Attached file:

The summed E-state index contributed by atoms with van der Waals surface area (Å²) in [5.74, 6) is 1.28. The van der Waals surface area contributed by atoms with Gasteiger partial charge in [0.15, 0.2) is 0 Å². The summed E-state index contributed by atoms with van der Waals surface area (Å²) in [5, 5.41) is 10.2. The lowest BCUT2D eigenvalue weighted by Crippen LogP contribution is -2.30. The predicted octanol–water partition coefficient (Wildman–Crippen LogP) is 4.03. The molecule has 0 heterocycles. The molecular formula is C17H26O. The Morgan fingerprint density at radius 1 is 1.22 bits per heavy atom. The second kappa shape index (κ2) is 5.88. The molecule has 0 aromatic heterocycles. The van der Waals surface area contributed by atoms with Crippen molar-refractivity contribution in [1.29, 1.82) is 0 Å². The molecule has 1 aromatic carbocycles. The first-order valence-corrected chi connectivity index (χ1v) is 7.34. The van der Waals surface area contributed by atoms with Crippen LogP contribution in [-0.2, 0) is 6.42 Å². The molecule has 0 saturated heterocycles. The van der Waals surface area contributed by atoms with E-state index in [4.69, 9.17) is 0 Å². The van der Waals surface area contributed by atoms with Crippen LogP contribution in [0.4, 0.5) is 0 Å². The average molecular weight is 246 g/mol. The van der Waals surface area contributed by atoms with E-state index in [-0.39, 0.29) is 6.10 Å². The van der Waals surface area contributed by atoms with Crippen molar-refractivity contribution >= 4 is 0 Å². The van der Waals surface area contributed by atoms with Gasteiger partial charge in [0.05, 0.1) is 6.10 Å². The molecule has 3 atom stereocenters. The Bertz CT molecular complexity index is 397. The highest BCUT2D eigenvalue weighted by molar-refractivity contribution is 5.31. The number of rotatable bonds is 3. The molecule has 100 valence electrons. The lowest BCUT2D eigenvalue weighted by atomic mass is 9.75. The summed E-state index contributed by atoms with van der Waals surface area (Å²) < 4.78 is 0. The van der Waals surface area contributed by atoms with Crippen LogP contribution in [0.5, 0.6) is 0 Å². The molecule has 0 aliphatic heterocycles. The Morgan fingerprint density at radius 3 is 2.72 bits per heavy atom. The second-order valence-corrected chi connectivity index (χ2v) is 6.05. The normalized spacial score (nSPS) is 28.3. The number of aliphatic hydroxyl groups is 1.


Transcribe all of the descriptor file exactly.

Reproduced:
The summed E-state index contributed by atoms with van der Waals surface area (Å²) in [5.74, 6) is 1.28. The van der Waals surface area contributed by atoms with Gasteiger partial charge in [0.15, 0.2) is 0 Å². The summed E-state index contributed by atoms with van der Waals surface area (Å²) in [5, 5.41) is 10.2. The lowest BCUT2D eigenvalue weighted by Crippen LogP contribution is -2.30. The predicted octanol–water partition coefficient (Wildman–Crippen LogP) is 4.03. The molecule has 0 heterocycles. The molecular formula is C17H26O. The Morgan fingerprint density at radius 1 is 1.22 bits per heavy atom. The second kappa shape index (κ2) is 5.88. The molecule has 0 aromatic heterocycles. The van der Waals surface area contributed by atoms with Crippen molar-refractivity contribution in [1.29, 1.82) is 0 Å². The molecule has 1 aromatic carbocycles. The first-order valence-corrected chi connectivity index (χ1v) is 7.34. The van der Waals surface area contributed by atoms with Crippen LogP contribution in [-0.2, 0) is 6.42 Å². The molecule has 0 saturated heterocycles. The van der Waals surface area contributed by atoms with E-state index in [4.69, 9.17) is 0 Å². The van der Waals surface area contributed by atoms with Crippen LogP contribution in [0.4, 0.5) is 0 Å². The average molecular weight is 246 g/mol. The van der Waals surface area contributed by atoms with E-state index in [-0.39, 0.29) is 6.10 Å². The van der Waals surface area contributed by atoms with Crippen molar-refractivity contribution >= 4 is 0 Å². The van der Waals surface area contributed by atoms with Gasteiger partial charge in [0.05, 0.1) is 6.10 Å². The molecule has 3 atom stereocenters. The Bertz CT molecular complexity index is 397. The highest BCUT2D eigenvalue weighted by molar-refractivity contribution is 5.31. The number of rotatable bonds is 3. The molecule has 100 valence electrons. The lowest BCUT2D eigenvalue weighted by atomic mass is 9.75. The summed E-state index contributed by atoms with van der Waals surface area (Å²) < 4.78 is 0. The van der Waals surface area contributed by atoms with Crippen LogP contribution in [0.5, 0.6) is 0 Å². The molecule has 0 aliphatic heterocycles. The Morgan fingerprint density at radius 3 is 2.72 bits per heavy atom. The second-order valence-corrected chi connectivity index (χ2v) is 6.05. The normalized spacial score (nSPS) is 28.3. The number of aliphatic hydroxyl groups is 1.